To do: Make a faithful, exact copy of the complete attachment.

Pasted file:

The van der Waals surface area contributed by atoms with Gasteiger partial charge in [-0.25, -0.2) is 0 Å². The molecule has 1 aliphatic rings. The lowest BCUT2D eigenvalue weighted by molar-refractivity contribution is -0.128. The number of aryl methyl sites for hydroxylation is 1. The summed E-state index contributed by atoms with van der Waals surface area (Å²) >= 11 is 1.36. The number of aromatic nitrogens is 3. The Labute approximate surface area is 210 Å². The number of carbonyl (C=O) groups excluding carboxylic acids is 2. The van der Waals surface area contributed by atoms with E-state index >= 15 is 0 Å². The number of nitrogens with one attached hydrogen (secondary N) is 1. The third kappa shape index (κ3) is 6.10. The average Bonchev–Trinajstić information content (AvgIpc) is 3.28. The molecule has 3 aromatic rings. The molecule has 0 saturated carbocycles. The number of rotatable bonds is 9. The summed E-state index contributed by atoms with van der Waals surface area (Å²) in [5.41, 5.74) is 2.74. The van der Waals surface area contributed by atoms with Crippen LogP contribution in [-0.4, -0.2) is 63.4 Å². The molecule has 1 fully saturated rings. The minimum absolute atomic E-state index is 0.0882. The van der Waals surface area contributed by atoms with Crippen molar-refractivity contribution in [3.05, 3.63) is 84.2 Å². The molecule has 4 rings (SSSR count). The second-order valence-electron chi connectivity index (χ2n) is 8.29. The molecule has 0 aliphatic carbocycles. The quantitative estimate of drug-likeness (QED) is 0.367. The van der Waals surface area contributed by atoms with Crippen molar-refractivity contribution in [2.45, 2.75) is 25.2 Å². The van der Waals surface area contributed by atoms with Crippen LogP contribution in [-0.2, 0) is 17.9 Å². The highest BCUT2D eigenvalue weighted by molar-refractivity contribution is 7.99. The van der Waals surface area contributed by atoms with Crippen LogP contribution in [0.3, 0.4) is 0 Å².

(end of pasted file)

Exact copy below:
The van der Waals surface area contributed by atoms with Gasteiger partial charge in [-0.25, -0.2) is 0 Å². The molecule has 1 aliphatic rings. The lowest BCUT2D eigenvalue weighted by molar-refractivity contribution is -0.128. The number of aryl methyl sites for hydroxylation is 1. The summed E-state index contributed by atoms with van der Waals surface area (Å²) >= 11 is 1.36. The number of aromatic nitrogens is 3. The Labute approximate surface area is 210 Å². The number of carbonyl (C=O) groups excluding carboxylic acids is 2. The van der Waals surface area contributed by atoms with E-state index >= 15 is 0 Å². The number of nitrogens with one attached hydrogen (secondary N) is 1. The third kappa shape index (κ3) is 6.10. The average Bonchev–Trinajstić information content (AvgIpc) is 3.28. The molecule has 3 aromatic rings. The molecule has 0 saturated carbocycles. The number of rotatable bonds is 9. The summed E-state index contributed by atoms with van der Waals surface area (Å²) in [5.41, 5.74) is 2.74. The van der Waals surface area contributed by atoms with Crippen LogP contribution in [-0.4, -0.2) is 63.4 Å². The molecule has 1 fully saturated rings. The minimum absolute atomic E-state index is 0.0882. The van der Waals surface area contributed by atoms with Crippen molar-refractivity contribution in [3.05, 3.63) is 84.2 Å². The molecule has 4 rings (SSSR count). The second-order valence-electron chi connectivity index (χ2n) is 8.29. The molecule has 0 aliphatic carbocycles. The quantitative estimate of drug-likeness (QED) is 0.367. The van der Waals surface area contributed by atoms with Crippen molar-refractivity contribution in [2.45, 2.75) is 25.2 Å². The van der Waals surface area contributed by atoms with Crippen LogP contribution in [-0.2, 0) is 17.9 Å². The highest BCUT2D eigenvalue weighted by molar-refractivity contribution is 7.99. The van der Waals surface area contributed by atoms with Crippen LogP contribution in [0.3, 0.4) is 0 Å².